... it is Chekhov who seems to me close to god, precisely because he does not set himself up as a vatic authority, a Nobodaddy figure dispensing violent judgements and condemnations and blessings. It is his discretion that is god-like, his ability to withold himself from the tale, to allow things and people to be as they are in what we call real life: manifold and, finally, just themselves. One could argue that God is otherwise - that He sees all and judges accordingly; but since Chekhov is only a man, to mimic God would be to show himself up as only a man; it is by leaving such judgements (whether implicit or explicit) out of the tale, that Chekhov comes to seem god-like, seeing all.But what's this? "Chekhov was wasted on me in my youth ..." Trust me, elberry: You're still young.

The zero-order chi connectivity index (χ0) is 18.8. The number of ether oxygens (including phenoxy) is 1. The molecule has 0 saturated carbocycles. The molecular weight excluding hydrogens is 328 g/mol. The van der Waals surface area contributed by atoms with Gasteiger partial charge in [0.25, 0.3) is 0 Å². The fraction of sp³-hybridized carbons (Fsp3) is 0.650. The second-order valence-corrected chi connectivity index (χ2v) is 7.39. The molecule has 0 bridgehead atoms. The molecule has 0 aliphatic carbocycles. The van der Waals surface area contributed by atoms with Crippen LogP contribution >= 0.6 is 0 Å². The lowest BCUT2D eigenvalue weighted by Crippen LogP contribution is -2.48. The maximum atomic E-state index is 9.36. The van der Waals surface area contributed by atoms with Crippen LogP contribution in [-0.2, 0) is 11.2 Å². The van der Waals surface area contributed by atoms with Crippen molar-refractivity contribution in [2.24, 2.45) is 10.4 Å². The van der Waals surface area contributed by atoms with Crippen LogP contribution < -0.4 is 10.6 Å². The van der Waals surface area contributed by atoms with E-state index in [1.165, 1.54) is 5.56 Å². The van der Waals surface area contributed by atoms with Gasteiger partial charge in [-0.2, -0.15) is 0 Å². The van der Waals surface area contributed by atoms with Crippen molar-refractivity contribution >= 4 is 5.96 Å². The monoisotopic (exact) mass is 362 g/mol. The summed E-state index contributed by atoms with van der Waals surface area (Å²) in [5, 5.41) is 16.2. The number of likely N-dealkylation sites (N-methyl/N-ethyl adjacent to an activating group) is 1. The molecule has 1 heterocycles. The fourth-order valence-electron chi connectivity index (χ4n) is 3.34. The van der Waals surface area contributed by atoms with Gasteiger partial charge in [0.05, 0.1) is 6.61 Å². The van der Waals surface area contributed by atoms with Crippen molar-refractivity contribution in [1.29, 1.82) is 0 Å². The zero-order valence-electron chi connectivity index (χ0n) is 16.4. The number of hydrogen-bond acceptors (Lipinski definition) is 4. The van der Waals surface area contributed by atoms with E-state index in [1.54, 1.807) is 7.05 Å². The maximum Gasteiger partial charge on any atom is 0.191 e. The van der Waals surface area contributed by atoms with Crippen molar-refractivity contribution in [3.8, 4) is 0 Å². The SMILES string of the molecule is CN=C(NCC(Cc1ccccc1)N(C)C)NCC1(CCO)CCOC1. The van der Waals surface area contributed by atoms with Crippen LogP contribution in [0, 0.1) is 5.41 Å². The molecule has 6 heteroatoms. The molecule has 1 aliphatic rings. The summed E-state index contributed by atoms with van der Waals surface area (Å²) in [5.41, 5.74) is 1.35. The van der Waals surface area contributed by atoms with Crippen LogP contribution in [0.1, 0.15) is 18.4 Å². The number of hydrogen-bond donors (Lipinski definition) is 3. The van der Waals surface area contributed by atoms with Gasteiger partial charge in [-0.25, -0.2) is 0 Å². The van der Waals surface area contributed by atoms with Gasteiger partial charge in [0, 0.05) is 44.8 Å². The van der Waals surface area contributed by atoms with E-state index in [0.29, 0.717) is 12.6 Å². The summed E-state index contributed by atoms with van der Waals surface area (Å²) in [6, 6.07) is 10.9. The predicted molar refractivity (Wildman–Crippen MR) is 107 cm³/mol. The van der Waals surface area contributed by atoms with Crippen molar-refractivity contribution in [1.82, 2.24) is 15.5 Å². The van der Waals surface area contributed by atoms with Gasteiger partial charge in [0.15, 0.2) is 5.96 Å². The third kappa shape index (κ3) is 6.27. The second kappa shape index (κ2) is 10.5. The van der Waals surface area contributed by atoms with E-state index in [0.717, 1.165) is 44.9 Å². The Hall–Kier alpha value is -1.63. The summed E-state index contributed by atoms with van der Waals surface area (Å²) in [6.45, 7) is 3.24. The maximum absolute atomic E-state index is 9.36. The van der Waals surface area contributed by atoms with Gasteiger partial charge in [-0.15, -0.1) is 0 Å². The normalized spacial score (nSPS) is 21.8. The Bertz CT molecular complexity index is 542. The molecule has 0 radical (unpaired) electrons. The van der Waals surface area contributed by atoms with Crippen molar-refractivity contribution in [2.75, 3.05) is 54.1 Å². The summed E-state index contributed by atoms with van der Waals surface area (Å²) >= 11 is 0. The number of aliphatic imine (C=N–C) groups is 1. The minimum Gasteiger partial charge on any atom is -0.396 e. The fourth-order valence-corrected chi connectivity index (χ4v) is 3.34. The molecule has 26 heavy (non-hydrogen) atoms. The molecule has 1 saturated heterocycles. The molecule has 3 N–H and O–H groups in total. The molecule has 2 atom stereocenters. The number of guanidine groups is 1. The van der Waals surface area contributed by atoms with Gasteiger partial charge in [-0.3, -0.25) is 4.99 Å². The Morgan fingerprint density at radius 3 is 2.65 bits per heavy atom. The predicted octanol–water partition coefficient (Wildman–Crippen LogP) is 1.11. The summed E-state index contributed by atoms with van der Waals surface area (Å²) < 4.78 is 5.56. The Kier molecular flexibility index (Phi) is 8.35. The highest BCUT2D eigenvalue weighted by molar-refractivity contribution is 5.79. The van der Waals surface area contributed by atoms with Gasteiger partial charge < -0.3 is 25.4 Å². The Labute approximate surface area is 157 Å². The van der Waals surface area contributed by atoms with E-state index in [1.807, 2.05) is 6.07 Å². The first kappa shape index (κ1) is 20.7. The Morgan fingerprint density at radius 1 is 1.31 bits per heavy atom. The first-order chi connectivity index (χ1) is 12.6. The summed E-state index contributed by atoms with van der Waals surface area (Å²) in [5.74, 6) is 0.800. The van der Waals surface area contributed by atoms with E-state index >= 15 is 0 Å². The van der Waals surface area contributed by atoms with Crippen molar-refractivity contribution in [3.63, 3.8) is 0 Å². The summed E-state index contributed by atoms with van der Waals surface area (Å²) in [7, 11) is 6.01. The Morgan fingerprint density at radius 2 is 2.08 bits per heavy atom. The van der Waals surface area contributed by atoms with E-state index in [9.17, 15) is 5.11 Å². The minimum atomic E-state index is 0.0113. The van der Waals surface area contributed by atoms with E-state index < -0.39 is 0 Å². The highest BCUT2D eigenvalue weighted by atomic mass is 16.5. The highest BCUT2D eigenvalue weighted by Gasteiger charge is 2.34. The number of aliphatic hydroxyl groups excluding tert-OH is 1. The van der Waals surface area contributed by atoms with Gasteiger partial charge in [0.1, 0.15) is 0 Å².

Tuesday, March 24, 2009
Chekhov and God ...
... an unshowy compassion. (Hat tip, Dave Lull.)